The moves Buffalo made to improve this offseason have Rex Ryan written all over them, and for the most part have actually been quite good. There are still warning signs like the gross overpayment for tight end Charles Clay or the LeSean McCoy acquisition which looks increasingly unnecessary, but in shopping for familiar faces and foes he also added the fantastic Richie Incognito and most importantly Tyrod Taylor. Taylor, who has developed a dynamite combination with Sammy Watkins, has a real chance to be Buffalo’s quarterback well into the future. The Bills appear to have hit in the draft with two classic Rex style players as well, Florida State’s cornerback Ronald Darby and running back Karlos Williams. Darby may take defensive rookie of the year honors and played a great game against Brandon Marshall a month ago. Williams has been an x-factor whenever he’s been able to touch the ball, averaging 5.7 YPC and has six touchdowns on just 87 carries.
Just as it was here though, the measure of Rex Ryan’s ability to build a team will come over a number of years with his ability to show resist the impulse to add any “heckuva football player” he sees in the market and to instead consistently find and develop young talent.
Big Play Bills
There’s not an offense in the NFL right now that relies on chunk plays like the Buffalo Bills. No team has more than Buffalo’s 19 runs of 20+ yards and with 4 runs of 40+ yards the Bills are firmly in the top five of that category as well. In the passing game the Bills are middle-of-the-pack in 20+ pass completions and 7th in 40+ yard pass completions which may not seem that impressive, but the Bills are 30th in the league in pass-attempts-per-game with 29.1. On a per-dropback basis, Buffalo is looking for explosive plays.
Their running game features a host of talented runners, including of course quarterback Tyrod Taylor. The foundation of any great running attack that can boast several productive runners is the offensive line, and Buffalo has one of the best run blocking units in the league. Below, you’ll see Mike Gillislee’s touchdown from midfield against the Cowboys. Just like his 60 yard touchdown against Washington, linemen and secondary blockers both seal the way to the outside and Gillislee scampers to pay dirt completely untouched.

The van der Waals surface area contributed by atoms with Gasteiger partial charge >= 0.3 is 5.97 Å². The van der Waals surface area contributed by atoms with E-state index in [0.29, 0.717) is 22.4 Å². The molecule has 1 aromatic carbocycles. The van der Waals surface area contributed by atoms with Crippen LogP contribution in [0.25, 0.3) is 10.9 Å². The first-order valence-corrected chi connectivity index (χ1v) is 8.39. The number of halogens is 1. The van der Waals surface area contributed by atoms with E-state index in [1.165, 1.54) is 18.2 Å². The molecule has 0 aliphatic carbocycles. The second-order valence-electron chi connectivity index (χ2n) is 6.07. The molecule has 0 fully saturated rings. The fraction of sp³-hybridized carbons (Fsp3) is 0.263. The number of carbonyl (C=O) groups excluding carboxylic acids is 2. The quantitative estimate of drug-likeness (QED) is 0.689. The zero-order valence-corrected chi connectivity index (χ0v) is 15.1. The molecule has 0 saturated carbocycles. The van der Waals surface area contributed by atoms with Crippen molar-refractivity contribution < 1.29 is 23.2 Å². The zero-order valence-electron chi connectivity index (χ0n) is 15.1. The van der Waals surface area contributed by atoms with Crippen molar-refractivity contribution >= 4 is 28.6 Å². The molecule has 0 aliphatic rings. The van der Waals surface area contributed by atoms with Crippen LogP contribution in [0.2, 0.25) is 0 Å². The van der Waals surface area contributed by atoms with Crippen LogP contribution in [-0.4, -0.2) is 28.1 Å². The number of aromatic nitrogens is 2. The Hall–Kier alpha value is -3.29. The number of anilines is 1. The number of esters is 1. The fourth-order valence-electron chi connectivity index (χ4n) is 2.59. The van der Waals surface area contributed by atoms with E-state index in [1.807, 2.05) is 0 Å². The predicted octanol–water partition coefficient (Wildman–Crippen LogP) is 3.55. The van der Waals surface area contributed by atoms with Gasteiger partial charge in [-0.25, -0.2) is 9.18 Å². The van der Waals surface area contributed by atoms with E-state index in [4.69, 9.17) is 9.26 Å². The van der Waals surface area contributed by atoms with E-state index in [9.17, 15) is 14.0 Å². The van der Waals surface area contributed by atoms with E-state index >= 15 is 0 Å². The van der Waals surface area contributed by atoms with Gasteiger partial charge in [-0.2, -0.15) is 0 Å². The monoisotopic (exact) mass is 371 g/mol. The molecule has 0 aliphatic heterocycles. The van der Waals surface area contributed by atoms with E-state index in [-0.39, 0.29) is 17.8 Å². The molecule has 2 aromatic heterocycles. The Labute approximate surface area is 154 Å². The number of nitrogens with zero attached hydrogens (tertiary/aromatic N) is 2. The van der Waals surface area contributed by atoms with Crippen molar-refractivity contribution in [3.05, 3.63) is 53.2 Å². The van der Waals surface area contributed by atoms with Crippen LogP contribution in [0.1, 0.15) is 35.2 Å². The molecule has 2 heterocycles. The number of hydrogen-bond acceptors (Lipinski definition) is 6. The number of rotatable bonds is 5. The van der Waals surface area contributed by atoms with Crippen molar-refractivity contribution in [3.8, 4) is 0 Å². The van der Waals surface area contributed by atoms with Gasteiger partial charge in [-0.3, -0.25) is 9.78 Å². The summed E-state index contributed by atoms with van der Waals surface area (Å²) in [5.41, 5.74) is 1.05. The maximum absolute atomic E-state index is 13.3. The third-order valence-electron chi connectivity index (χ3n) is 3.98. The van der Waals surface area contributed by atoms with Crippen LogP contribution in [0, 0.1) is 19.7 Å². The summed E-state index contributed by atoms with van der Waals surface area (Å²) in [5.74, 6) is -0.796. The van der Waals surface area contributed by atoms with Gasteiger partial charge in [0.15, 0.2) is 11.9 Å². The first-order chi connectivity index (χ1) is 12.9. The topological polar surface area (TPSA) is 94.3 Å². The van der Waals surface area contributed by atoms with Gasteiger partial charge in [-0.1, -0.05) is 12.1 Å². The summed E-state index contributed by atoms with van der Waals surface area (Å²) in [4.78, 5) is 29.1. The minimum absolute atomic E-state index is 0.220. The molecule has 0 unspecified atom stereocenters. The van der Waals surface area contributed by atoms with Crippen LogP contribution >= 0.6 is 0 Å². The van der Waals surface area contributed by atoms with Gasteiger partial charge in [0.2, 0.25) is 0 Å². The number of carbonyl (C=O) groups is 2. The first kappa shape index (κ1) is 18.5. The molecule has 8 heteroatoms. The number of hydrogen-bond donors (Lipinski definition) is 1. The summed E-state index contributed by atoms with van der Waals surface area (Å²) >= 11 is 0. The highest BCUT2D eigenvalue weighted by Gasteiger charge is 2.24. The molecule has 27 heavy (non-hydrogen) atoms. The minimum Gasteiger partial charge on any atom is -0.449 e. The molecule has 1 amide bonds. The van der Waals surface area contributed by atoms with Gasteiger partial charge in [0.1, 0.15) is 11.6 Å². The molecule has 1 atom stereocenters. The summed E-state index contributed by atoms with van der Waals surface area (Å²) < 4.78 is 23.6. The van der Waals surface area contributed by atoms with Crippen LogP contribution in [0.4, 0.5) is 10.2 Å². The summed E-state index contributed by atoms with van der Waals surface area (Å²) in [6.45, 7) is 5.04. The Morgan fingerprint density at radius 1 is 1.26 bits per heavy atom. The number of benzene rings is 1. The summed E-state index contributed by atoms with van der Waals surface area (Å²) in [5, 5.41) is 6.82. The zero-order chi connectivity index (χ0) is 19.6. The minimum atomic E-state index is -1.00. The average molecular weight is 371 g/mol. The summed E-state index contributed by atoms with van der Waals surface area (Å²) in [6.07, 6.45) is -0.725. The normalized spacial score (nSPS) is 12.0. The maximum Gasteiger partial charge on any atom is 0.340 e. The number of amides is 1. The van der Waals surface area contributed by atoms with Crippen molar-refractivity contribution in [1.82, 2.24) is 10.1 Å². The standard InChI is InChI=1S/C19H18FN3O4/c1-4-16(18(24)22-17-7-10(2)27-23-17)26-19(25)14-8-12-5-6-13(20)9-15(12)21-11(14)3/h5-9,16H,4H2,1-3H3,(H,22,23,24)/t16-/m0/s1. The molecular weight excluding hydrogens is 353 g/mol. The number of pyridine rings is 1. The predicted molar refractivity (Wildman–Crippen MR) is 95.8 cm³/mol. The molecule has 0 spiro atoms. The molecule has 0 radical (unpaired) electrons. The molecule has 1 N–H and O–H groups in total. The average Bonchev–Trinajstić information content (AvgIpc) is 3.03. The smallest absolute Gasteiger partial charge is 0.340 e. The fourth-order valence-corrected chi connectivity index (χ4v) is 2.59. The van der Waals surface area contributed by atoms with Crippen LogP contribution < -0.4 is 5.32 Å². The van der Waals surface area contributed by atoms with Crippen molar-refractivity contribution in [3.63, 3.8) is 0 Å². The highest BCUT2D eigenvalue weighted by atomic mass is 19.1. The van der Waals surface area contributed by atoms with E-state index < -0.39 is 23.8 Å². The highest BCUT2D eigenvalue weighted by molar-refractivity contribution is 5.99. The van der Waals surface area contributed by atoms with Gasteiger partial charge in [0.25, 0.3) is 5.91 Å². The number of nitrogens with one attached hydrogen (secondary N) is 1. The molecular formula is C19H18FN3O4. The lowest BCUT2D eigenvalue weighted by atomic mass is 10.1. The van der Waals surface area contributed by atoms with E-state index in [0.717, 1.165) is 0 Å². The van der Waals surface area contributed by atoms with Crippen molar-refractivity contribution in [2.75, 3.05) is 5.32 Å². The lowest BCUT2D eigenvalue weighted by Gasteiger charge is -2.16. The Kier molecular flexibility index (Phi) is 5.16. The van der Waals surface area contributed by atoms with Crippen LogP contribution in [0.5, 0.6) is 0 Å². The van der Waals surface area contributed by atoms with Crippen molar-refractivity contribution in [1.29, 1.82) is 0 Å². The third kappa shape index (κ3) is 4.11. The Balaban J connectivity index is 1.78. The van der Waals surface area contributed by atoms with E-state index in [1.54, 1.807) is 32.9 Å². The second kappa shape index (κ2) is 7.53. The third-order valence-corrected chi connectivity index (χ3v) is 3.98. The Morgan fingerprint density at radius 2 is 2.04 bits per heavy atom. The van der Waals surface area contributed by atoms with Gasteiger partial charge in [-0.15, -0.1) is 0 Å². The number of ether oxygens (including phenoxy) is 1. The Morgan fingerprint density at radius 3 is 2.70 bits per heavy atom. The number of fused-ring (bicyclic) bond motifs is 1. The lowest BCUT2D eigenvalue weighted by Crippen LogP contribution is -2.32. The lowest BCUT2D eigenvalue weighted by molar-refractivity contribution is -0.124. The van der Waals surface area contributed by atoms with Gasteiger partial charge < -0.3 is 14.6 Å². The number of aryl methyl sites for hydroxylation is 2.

In the passing game, the Taylor to Watkins connection has really taken off over the second half of the season. Watkins has 7 of his 9 touchdowns in this period as well as most of his yardage. Their relationship particularly thrives off the deep pass, with 12 of Taylor’s 20 touchdown passes coming on completions over 20 yards and 8 of Watkins’ 9 touchdown receptions coming in the same fashion, per Pro Football Focus. Of all the surprises Tyrod Taylor has caused this season, his astounding deep ball accuracy has to be at the top of the list. Below, he hits Watkins in stride from midfield with a perfectly timed strike while Watkins blows the top off the Washington secondary.
Fans typically hate the sound of playing bend but don’t break defense, it is usually seen as coach speak for playing “not to lose.” In the case of against Buffalo though, it looks the most logical way to handle them. Buffalo leads the league in touchdowns outside of the red zone per ESPN, whereas they’re 26th in the league in converting red zone opportunities into touchdowns.
A Different Defense
By far the biggest surprise in Buffalo since Rex’s arrival is the regression of the team on defense. The Bills last season by any measure were one of the very best units in the league. They were a particularly tough outing for opposing quarterbacks, with the second-best passer rating against in the NFL of 74.5. Buffalo has fallen to 12th in the NFL with an 86 passer rating against, and have taken a hit against the run as well, giving up 4.3 YPC as opposed to last year’s 4.1.